By day, explore the river on a pontoon boat and jet upstream to Murchison Falls, the narrowest point of the river, where water squeezes through a 30-foot gap in the rocks, creating a dramatic cascade. Once you've reached the falls, ask the boat to dock on shore. Hike to the park at the top of the falls, a lawn dotted with trees and benches, and bask in the waterfall's rainbow mist. Sure, you're in the middle of nowhere, but these falls are famous: Winston Churchill visited in 1907 and later declared Uganda "the pearl of Africa." They were featured in the film The African Queen, and Ernest Hemingway crashed his plane down river in 1954. Back home at Paraa, kick back with a gin and tonic at the Explorer's Bar.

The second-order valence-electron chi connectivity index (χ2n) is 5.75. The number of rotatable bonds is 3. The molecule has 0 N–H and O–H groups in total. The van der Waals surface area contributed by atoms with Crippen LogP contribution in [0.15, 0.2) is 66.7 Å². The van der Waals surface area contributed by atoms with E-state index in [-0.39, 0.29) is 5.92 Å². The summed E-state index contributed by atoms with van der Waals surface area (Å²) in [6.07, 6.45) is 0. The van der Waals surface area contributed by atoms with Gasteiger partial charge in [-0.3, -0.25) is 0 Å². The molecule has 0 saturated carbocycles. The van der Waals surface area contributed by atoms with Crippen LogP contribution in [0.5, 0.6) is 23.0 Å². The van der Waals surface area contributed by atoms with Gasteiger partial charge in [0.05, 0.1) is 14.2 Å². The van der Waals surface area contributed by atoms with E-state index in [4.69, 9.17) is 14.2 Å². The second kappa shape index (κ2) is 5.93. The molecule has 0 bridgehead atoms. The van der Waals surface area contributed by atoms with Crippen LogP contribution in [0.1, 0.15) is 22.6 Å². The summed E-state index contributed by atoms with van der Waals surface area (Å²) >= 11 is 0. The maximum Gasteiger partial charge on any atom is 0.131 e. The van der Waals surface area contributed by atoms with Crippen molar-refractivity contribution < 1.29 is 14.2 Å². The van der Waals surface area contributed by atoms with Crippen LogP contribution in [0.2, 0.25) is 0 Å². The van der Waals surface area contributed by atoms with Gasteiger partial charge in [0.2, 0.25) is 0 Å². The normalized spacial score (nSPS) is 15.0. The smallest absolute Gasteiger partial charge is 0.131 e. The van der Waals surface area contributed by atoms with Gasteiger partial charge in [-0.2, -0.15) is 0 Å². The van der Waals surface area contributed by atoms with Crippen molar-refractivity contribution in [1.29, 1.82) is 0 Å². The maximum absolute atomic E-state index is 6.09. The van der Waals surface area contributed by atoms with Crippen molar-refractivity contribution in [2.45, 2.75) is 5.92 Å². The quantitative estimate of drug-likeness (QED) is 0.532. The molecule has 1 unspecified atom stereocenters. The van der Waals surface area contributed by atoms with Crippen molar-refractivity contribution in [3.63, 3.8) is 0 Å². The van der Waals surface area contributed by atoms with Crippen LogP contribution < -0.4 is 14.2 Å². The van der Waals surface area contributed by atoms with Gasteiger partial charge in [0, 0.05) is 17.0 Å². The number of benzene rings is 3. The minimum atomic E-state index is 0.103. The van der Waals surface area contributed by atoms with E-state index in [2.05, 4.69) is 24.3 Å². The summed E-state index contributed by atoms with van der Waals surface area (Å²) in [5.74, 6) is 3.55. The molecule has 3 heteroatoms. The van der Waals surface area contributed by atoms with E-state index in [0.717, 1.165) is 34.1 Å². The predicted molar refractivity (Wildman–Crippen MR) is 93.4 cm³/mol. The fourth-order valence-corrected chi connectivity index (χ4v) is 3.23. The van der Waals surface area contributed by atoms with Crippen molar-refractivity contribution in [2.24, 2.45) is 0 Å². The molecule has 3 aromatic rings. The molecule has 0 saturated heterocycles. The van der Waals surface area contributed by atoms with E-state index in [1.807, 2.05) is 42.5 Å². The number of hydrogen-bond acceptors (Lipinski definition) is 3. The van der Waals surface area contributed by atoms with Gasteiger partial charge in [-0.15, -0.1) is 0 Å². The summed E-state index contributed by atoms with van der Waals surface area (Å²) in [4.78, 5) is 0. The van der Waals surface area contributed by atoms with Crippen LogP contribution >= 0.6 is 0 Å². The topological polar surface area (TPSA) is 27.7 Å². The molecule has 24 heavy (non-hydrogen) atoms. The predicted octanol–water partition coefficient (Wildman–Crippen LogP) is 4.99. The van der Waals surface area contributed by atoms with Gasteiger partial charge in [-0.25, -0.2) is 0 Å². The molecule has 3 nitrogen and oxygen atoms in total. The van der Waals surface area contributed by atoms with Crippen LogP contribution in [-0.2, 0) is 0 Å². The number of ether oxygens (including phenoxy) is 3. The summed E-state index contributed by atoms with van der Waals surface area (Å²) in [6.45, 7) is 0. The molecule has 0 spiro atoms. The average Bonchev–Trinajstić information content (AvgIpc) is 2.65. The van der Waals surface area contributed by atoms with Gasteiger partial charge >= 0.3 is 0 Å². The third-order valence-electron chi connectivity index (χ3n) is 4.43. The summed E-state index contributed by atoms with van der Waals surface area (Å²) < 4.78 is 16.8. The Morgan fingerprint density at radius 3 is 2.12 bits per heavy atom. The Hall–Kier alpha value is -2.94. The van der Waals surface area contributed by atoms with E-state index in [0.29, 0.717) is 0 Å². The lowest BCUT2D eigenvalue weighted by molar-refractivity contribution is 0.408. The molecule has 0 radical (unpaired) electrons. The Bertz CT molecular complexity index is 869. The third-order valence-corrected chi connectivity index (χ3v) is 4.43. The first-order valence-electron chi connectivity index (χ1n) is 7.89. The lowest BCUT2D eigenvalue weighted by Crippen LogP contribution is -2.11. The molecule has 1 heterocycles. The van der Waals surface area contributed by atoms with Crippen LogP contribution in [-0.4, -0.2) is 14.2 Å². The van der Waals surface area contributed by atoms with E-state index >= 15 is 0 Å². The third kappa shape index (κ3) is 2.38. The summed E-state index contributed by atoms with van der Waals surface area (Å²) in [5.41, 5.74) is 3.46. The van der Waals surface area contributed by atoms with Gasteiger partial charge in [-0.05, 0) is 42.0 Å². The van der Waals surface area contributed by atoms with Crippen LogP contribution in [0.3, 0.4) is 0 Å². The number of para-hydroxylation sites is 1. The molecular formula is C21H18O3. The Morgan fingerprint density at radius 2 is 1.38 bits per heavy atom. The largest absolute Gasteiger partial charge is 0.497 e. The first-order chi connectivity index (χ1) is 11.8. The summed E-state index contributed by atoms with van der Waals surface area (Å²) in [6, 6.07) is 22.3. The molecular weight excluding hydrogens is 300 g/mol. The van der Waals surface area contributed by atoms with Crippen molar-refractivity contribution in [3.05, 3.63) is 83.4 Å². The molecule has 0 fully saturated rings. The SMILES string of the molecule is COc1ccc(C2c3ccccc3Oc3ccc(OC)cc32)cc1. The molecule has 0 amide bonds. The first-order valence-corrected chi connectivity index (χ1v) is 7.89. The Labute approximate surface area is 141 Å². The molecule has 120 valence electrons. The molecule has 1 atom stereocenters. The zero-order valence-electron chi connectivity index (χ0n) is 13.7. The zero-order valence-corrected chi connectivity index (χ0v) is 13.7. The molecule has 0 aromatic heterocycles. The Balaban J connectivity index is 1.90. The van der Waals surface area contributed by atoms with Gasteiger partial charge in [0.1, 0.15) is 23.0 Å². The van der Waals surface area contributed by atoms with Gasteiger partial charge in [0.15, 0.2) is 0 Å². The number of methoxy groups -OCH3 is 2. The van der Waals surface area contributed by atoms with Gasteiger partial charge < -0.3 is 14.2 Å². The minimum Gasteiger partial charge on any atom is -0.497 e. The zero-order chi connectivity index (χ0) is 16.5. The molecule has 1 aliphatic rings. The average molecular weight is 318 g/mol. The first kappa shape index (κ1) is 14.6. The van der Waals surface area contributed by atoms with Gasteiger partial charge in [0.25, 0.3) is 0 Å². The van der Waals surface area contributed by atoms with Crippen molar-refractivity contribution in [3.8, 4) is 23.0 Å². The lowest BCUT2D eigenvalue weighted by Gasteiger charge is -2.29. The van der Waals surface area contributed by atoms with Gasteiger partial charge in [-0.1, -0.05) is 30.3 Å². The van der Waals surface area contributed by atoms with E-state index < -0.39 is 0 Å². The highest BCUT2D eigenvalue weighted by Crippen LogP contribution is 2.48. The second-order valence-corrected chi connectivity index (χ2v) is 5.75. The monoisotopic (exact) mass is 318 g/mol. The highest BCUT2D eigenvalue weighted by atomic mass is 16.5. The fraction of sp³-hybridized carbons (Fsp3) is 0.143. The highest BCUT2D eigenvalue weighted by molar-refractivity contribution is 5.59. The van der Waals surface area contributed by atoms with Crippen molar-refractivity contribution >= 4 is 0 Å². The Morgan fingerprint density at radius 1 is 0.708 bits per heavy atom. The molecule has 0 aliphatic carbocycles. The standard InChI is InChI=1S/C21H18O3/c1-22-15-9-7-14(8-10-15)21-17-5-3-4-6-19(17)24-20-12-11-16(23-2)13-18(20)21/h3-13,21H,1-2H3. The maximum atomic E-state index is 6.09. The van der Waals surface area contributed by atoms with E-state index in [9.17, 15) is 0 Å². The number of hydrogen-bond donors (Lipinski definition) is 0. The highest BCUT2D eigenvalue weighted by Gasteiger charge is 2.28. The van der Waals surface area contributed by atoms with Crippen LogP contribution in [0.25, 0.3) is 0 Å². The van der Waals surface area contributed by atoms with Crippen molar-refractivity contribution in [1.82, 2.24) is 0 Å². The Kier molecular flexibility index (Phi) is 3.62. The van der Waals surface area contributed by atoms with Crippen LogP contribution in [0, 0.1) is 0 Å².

Push south to and , a luxurious safari outpost overlooking the Nile where the royal family once stayed. If you're traveling with a group, reserve the Queen's Cottage, a decadent, beautiful, fit-for-royals three-bedroom house with a spacious living room and a breezy veranda with breathtaking views of the Kazinga Channel, which teems with thousands of hippos.
Mweya makes for a super-luxe basecamp to explore the Ugandan countryside. Spend a day tracking chimpanzees at the Kyambura Gorge, a secret jungle oasis tucked into a five-mile-long crack in the earth that slices through the Rift Valley.